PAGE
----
Millennials have been known to be the official generation of the job-hop, with some surveys reporting that up to 30% of companies lose newly hired Millennials within a year. For these employees, the temptation of finding something better is too much to pass on, but is it turning employers off? Here’s a look at the postiives and negatives of job hopping:
If a potential employer sees you’ve been jumping from job to job for the last few years, the hiring manager may hesitant to bring you on board to only have you around for a year. After all, it costs a company about $15-20k on average to replace a Millennial employee, so why would they be willing to take this risk? No employer is looking for someone with an expiration date, they want long-term employees ready to grow and develop with the company. Be ready to explain your job-hopping days in any interview with valid reasons for why you left each company.
Some Millennials job-hop in an attempt to move up the corporate ladder, not realizing that by leaving a job, they’re missing out on an opportunity for internal promotions! Many of the leadership roles within big corporations are filled by employees who have been there years and years, and not with employees who have jumped ship after trying out the role for a few months. Once you’ve found a company you’re satisfied with, fight the urge to look for something better and stick around to see if you can find that “something better” within the company!
You may be off the hook from the negative effects of job-hopping depending on your age. It turns out, employers don’t look down on new graduates or younger employees for resumes filled with job-hopping, instead they tend to view it as a young worker taking time to find a job that fits. Once an employee reaches the age of 30, the employers start to frown upon job-hopping and expect the employee to settle down. If your job-hopping days are behind you, have no fear! Future employers will most likely understand hopping from one c-store distributor job to the next was just a phase when looking over your resume.
In some industries such as IT, hospitality, retail and manufacturing, it’s more accepted to job-hop between careers. Many of these industries are highly competitive with aggressive recruiting tactics and pay raises, so employees often jump ship when a better offer is presented. If you’re heading into an interview with a history of job-hopping in one of these industries, you shouldn’t fear a negative reaction. Be ready to explain that job-hopping is the nature of these industries, and you’re looking to settle down with a career now.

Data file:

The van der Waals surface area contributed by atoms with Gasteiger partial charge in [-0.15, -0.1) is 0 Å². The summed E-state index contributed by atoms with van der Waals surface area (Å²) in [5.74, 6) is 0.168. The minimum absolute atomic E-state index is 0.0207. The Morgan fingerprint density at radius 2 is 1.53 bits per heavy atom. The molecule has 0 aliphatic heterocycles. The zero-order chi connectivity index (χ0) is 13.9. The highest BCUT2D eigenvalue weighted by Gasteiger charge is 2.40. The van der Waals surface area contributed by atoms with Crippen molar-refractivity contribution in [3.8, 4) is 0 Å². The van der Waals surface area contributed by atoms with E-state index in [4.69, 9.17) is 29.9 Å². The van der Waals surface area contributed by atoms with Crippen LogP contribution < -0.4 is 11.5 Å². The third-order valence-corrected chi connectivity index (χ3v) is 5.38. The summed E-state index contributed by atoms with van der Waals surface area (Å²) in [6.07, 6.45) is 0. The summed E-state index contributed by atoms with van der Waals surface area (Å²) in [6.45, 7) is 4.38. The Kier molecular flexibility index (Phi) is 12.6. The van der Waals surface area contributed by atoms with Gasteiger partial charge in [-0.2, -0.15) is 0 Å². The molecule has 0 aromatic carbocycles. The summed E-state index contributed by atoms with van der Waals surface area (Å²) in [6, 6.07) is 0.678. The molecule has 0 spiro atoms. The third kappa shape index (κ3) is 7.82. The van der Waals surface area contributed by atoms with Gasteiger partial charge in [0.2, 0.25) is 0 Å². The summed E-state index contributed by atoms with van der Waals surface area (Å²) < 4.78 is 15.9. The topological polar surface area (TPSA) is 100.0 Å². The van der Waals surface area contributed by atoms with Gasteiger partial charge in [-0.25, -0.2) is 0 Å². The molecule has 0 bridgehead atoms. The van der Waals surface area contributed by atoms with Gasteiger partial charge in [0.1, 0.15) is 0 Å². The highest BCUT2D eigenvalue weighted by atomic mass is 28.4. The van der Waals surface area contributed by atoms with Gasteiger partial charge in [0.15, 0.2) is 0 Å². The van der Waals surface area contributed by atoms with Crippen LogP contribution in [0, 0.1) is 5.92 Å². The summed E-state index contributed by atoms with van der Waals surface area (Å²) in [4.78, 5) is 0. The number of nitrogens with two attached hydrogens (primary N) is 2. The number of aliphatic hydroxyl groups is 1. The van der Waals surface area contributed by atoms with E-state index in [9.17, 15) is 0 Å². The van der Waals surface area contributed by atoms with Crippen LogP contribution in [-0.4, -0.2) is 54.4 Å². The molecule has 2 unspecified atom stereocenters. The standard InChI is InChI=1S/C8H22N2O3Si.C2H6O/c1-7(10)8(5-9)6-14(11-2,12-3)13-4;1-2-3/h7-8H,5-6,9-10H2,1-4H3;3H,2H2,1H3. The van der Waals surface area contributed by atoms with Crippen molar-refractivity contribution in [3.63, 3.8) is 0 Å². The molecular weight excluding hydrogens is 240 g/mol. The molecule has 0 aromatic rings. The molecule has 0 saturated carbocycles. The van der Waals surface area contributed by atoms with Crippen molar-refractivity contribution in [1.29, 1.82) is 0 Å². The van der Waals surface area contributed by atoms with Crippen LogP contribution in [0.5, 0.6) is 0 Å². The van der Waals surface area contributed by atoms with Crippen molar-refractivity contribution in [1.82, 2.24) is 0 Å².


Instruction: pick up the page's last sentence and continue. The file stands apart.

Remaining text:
Although job-hopping does have some negative effects on your career, it could also help you develop unique skills that could make you competitive in the job candidate field down the road. If you’re stuck at a job that doesn’t challenge you or present you new opportunities to learn or develop professionally, a job-hop might be just what you need to broaden your knowledge base and add vital skills to your resume for the future. When heading in for an interview, be sure to emphasize not the length of time at each position, but instead the skills you acquired by switching back and forth. Potential employers will forgive your job-hopping if it was all in the name of learning new skills.
Have you been job-hopping in an attempt to get a better position? Find out if you’re suited for a leadership role with this free assessment courtesy of Joel Goldstein!
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